Subaru is chasing the frightened motorist crowd these days with all its emphasis on safety and boring vehicles. They’re clearly no longer building cars for me.

    • 0 avatar
      jh26036

      Great. Bye. Let me know how Toyota works out for you.

    • 0 avatar
      SSJeep

      The first time EyeSight saves your arse (and it will), you will change your tune.

      • 0 avatar
        Steve Biro

        Gee, I guess you’re right. Oh wait, how on earth have I survived as a driver for over 40 years without Eyesight? Sounds like a modern Subaru is perfect for you, though. Enjoy.

        • 0 avatar
          rpn453

          Clearly you need to follow other vehicles more closely. Maybe do it while texting to increase productivity. Stop looking far enough ahead to predict traffic behaviors and potential hazards, and stop devoting so much attention to the vehicles in your mirrors. The competing vehicles behind are nothing more than a distraction. As long as you stay close enough to the vehicle ahead, they can’t get in there and win. That’s all you need to know about them.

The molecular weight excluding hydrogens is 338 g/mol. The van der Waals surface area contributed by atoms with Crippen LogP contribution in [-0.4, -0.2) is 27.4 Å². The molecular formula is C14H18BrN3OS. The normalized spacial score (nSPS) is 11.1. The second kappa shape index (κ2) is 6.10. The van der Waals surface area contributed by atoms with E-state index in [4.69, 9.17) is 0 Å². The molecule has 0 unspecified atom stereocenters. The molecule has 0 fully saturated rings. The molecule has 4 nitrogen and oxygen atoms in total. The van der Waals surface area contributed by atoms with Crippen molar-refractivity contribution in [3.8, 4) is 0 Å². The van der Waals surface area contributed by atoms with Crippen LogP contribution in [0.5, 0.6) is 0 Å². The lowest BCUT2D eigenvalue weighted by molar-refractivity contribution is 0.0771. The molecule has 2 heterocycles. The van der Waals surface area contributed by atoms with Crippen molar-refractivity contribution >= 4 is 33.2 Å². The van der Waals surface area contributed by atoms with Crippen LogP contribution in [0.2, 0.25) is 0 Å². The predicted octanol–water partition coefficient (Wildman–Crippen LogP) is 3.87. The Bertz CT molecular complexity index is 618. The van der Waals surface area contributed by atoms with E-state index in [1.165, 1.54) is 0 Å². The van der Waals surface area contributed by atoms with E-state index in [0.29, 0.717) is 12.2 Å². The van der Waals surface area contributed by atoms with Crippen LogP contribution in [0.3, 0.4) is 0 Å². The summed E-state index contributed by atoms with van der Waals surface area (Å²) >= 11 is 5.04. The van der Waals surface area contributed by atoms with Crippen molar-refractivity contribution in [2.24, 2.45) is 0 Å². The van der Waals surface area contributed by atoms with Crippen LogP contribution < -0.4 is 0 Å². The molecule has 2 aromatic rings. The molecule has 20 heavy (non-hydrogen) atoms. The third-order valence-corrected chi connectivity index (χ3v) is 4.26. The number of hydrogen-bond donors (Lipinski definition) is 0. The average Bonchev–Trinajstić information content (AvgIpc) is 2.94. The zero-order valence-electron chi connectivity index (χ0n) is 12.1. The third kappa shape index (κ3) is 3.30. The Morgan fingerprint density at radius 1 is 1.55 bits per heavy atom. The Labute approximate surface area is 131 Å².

You’ll want to closely pace any vehicle you approach from behind so you don’t have to use any brainpower to determine your own speed. Focus on the bumper directly in front of you whenever you look up, and allow that vehicle’s actions to determine all your physical inputs. Join the herd and free your mind to concentrate on more important things, like social media. You can even multitask to save valuable time by doing things like shaving and eating your meals while driving.

          Hopefully you’ll escape with nothing more than a few close calls that will make you realize how useful these features can be. But if you do crash, that’s alright too. It’s just an accident. You just had bad luck that day. Consider it a learning experience to teach you that you need more safety features.